Beijing has invited dozens of Hong Kong's pro-China elite to visit the capital to show support for the city's unpopular leader Tung Chee-hwa, the South China Morning Post said on Saturday.
"The central government is aware of the fact that a substantial number of Hong Kong delegates to the national congresses are dissatisfied with Tung's performance," a pro-Beijing politician told the paper.
Hong Kong professionals and business and political leaders are usually invited to Beijing at the end of September to participate in activities marking the National Day on Oct. 1, a pro-Beijing businessman told the paper.
"It is rare for Beijing to invite us to travel to the capital during the summer holiday," he said.
The politician said he expected Chinese officials to ask the visitors to make the preservation of social and political stability in Hong Kong their top priority.
Meanwhile, Tung has agreed to meet with pro-democracy lawmakers who fiercely oppose a proposed anti-subversion bill, an official said yesterday.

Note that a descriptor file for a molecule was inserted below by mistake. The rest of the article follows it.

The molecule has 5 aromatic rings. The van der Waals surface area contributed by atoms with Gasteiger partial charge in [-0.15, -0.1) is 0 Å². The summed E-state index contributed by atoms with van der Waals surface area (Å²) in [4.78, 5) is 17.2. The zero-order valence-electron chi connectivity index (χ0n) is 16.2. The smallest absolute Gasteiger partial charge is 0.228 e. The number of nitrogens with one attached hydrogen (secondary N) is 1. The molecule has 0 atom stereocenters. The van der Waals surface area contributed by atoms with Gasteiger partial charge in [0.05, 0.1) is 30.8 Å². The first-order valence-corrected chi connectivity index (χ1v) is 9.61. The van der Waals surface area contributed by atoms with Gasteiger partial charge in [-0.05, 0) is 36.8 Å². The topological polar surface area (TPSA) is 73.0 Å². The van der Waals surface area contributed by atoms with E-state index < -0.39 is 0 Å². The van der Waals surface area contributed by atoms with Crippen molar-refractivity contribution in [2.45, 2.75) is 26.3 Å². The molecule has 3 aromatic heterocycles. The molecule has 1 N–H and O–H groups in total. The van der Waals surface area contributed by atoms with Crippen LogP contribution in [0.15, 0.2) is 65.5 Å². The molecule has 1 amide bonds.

Many of the opposition figures are Tung's harshest critics, and the leader has long kept minimal contact with them, viewing many of them as troublemakers.
But Tung pledged to meet more regularly with political parties and community leaders to better gauge public opinion after half a million people hit the streets on July 1 to oppose the legislation.
Hong Kong plans to release a new, watered-down proposal for the bill outlawing treason, sedition, and other crimes against the state in September.
Tung will meet with 22 opposition lawmakers tomorrow, said Ruby Ng, a spokeswoman for Tung. Meetings with other political parties and professional groups were being arranged, Ng said.
Lawmaker and unionist Lee Cheuk-yan said they would demand that Tung shelve the bill and start anew following consultations with the public.
"He should start from a clean position," Lee said, adding that legislators would also press Tung to respond to people's demands that he and the legislature be elected by popular vote.
Ordinary people do not vote on their chief executive and got to choose just 24 of 60 legislative seats in the 2000 election.
Tung had originally arranged to meet the legislators before he was forced to scale back the security bill and then delay its passage after a key legislative ally refused to go along because of the huge protest.
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